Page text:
Antioxidative coumarinolignoids called repenins have been isolated from Duranta erecta.[11]

In the fruit, the alkaloids, isoquinoline, and a derivative of 5,6-dihydro-7H-2-pyridine in addition to the monoterpenes durantoside I, durantoside and repenoside have been identified .

The leaves and fruits of D. repens contain a saponin glycoside and the presence of hydrocyanic acid . The durantoside has been detected in leaves and stems with leaves, in addition to the amide in the last sample. The isoquinoline is lethal to insects.

GalleryEdit

ReferencesEdit

  1. ^ Huxley, A., ed. (1992). New RHS Dictionary of Gardening 2: 117. Macmillan ISBN 0-333-47494-5.
  2. ^ "Duranta erecta". Missouri Botanical Garden. Retrieved 2008-12-11.
  3. ^ Culbert, D. F. "Add drops of Gold to Florida Yards". University of Florida Institute of Food and Agricultural Sciences. Retrieved 2008-12-11.
  4. ^ Christman, Steve (October 26, 2003). "Floridata: Duranta erecta". Floridata. Retrieved 2008-12-11.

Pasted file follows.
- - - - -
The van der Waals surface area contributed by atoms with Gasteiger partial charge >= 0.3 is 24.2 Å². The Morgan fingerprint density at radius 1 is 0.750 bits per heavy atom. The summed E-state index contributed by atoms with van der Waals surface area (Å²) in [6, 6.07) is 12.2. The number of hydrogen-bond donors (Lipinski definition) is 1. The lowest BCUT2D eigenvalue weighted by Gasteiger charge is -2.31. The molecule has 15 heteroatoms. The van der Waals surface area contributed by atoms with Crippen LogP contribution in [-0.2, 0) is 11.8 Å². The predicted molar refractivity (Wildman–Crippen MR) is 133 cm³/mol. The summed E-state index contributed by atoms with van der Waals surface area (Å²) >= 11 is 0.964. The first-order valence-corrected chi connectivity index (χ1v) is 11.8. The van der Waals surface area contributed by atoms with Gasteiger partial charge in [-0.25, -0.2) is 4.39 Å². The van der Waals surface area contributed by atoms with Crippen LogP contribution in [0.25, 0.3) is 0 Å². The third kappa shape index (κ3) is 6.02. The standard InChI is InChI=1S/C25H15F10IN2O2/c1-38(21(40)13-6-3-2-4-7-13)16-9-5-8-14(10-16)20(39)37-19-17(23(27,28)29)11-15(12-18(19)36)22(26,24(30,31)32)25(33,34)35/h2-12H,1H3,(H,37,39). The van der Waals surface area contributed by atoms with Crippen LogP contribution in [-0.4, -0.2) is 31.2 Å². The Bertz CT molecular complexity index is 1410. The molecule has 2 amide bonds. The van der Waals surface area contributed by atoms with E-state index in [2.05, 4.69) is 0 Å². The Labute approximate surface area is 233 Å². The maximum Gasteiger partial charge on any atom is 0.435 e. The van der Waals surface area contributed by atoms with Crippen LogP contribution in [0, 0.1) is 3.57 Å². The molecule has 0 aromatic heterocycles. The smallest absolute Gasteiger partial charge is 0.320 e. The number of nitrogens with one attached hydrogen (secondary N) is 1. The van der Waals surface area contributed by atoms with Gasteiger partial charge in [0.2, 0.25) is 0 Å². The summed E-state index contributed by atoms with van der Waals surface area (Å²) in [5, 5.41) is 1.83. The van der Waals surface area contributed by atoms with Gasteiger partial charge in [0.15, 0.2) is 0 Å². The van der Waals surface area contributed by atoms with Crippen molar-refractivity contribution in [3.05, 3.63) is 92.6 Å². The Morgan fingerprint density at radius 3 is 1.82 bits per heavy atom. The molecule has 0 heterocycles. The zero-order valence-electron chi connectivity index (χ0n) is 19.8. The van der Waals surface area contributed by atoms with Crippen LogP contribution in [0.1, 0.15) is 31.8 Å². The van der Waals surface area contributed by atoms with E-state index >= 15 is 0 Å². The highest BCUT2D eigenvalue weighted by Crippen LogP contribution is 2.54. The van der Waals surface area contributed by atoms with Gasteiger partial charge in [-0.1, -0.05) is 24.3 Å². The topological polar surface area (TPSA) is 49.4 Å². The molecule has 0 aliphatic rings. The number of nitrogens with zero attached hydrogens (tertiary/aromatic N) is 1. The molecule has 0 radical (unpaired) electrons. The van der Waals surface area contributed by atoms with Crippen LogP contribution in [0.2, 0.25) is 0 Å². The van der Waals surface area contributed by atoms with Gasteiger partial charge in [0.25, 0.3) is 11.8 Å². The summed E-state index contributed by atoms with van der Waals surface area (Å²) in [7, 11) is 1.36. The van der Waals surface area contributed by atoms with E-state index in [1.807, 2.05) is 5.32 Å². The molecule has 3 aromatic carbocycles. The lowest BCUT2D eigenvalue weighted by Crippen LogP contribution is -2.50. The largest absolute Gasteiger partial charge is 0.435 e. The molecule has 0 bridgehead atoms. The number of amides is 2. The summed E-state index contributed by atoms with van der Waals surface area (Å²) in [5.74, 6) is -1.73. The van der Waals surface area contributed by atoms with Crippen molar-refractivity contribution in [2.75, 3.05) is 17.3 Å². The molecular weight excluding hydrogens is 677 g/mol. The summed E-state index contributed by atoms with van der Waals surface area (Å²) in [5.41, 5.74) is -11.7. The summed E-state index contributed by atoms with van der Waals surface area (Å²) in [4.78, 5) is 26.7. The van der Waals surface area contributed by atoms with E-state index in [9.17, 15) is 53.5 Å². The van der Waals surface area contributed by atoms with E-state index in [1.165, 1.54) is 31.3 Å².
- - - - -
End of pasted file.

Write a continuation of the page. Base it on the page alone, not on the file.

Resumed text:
5. ^ a b c Francis, John K. "Duranta erecta" (PDF). United States Forest Service. Retrieved 2008-12-11.
  6. ^ Culbert, D. F. "Duranta cultivars". University of Florida Institute of Food and Agricultural Sciences. Retrieved 2008-12-11.
  7. ^ "Global Compendium of Weeds: Duranta repens". Hawaiian Ecosystems at Risk project. Retrieved 2008-12-11.
  8. ^ "Pacific Islands Ecosystems at Risk: Duranta erecta". Hawaiian Ecosystems at Risk project. Retrieved 2008-12-11.
  9. ^ Thompson, N (2007). "Poisonous Plants in Australia: Enabling consumers to buy safe plants" (PDF). WWF-Australia: 10. Archived from the original (PDF) on 2014-01-10. Retrieved 2008-12-11. {{cite journal}}: Cite journal requires |journal= (help)
  10. ^ a b Wheeler, J. A. (20 Aug 1895). "A Fatal Case of Poisoning, Presumably by Berries of Duranta Plumieri". The Australasian Medical Gazette. XIV: 338–339 – via Boston Medical Library Association.
  11. ^ Ahmad, Nisar; Zeb, Fozia; Ahmad, Ijaz; Wang, Fanghai (2009-07-01). "Repenins A-D, four new antioxidative coumarinolignoids from Duranta repens Linn". Bioorganic & Medicinal Chemistry Letters. 19 (13): 3521–3524. doi:10.1016/j.bmcl.2009.05.006. ISSN 1464-3405. PMID 19464173.

External linksEdit